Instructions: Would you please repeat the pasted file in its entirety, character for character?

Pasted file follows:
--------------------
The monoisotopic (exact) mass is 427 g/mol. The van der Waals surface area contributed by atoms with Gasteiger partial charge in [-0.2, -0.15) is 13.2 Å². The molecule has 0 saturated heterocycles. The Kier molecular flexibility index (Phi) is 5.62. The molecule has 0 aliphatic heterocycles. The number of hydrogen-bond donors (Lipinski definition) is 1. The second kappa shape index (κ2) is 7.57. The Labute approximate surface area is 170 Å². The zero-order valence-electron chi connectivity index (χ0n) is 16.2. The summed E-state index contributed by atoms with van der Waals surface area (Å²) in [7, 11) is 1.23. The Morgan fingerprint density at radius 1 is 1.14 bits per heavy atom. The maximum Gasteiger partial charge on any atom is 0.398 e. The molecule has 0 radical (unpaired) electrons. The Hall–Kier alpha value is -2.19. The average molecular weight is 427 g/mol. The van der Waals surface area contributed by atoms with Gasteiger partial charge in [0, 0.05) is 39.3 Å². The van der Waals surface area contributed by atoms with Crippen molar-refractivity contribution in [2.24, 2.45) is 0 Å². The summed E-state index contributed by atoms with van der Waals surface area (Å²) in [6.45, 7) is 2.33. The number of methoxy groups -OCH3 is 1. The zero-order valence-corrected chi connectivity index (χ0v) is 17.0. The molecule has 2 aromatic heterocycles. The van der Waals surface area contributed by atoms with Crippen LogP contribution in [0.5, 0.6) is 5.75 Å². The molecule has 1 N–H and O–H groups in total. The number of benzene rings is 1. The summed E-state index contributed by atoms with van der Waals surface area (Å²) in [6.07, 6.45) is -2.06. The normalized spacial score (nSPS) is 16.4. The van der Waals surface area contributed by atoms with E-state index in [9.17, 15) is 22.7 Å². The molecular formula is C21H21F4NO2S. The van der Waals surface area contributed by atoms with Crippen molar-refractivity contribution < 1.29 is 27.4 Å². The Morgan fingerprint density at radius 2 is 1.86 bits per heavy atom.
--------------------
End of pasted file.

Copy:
The monoisotopic (exact) mass is 427 g/mol. The van der Waals surface area contributed by atoms with Gasteiger partial charge in [-0.2, -0.15) is 13.2 Å². The molecule has 0 saturated heterocycles. The Kier molecular flexibility index (Phi) is 5.62. The molecule has 0 aliphatic heterocycles. The number of hydrogen-bond donors (Lipinski definition) is 1. The second kappa shape index (κ2) is 7.57. The Labute approximate surface area is 170 Å². The zero-order valence-electron chi connectivity index (χ0n) is 16.2. The summed E-state index contributed by atoms with van der Waals surface area (Å²) in [7, 11) is 1.23. The Morgan fingerprint density at radius 1 is 1.14 bits per heavy atom. The maximum Gasteiger partial charge on any atom is 0.398 e. The molecule has 0 radical (unpaired) electrons. The Hall–Kier alpha value is -2.19. The average molecular weight is 427 g/mol. The van der Waals surface area contributed by atoms with Gasteiger partial charge in [0, 0.05) is 39.3 Å². The van der Waals surface area contributed by atoms with Crippen molar-refractivity contribution in [2.24, 2.45) is 0 Å². The summed E-state index contributed by atoms with van der Waals surface area (Å²) in [6.45, 7) is 2.33. The number of methoxy groups -OCH3 is 1. The zero-order valence-corrected chi connectivity index (χ0v) is 17.0. The molecule has 2 aromatic heterocycles. The van der Waals surface area contributed by atoms with Crippen LogP contribution in [0.5, 0.6) is 5.75 Å². The molecule has 1 N–H and O–H groups in total. The number of benzene rings is 1. The summed E-state index contributed by atoms with van der Waals surface area (Å²) in [6.07, 6.45) is -2.06. The normalized spacial score (nSPS) is 16.4. The van der Waals surface area contributed by atoms with E-state index in [9.17, 15) is 22.7 Å². The molecular formula is C21H21F4NO2S. The van der Waals surface area contributed by atoms with Crippen molar-refractivity contribution < 1.29 is 27.4 Å². The Morgan fingerprint density at radius 2 is 1.86 bits per heavy atom.